On her various travels as a private hire chef, my girlfriend has just returned from a week cooking for a shooting party near Braemar. She took this photograph (above) of a covey of birds on the road up to the shooting lodge, and I thought it warranted inclusion purely on account of its being a cracking picture.
Although a grouse’s grit intake is probably at its lowest during August, the fact that coveys often disperse into what would usually be described as “white ground” while the seeds and berries are on offer means that they are likely to take grit wherever they come across it. On managed moorland, grouse are provided with grit in every territory, but when coveys spill over into marginal ground during this time of “plenty”, they are a great deal more flexible about picking up grit during their day to day business.
Grouse require grit throughout the year, but depend most upon it during the cold, winter months when heather is the only foodplant worth looking at. Pick up a piece of frozen heather in February and it is hardly surprising that it needs to be mashed into a fine pulp before any goodness can be found, let alone digested. An old keeper recently told me that he had counted the pieces of grit in a grouse’s digestive system during every month of the year, and found that grouse in March have more than ten times the amount of grit in their gizzards compared to grouse in August.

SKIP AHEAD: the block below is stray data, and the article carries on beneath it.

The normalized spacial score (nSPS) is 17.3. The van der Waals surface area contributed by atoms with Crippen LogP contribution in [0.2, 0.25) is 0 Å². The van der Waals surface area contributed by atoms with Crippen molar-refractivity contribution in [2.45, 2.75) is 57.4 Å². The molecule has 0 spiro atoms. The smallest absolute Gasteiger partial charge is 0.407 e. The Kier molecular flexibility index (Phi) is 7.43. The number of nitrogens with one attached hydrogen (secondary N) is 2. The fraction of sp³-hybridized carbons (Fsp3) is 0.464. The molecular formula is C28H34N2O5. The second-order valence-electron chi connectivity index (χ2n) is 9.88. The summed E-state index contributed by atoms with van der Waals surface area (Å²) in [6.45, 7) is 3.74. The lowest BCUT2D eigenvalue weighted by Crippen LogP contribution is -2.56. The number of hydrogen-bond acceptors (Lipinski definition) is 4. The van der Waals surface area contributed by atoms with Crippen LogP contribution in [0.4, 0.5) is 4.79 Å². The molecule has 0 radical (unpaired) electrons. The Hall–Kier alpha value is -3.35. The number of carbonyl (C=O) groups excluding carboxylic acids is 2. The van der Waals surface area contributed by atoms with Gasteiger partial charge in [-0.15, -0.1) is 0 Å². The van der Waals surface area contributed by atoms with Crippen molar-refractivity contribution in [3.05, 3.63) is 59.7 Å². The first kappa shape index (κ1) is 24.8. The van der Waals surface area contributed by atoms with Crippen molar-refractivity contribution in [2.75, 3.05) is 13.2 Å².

We often ignore grit when we think about it in terms of its value to birds, probably because we humans have no equivalent. During the past year of keeping and breeding grey partridges, I’ve learnt just how vital grit can be for all gamebirds. While it sometimes seems like an unlikely “food group”, when the partridge grit boxes run down to empty, you find birds keenly munching down great beakfuls of stones as soon as they are topped up again.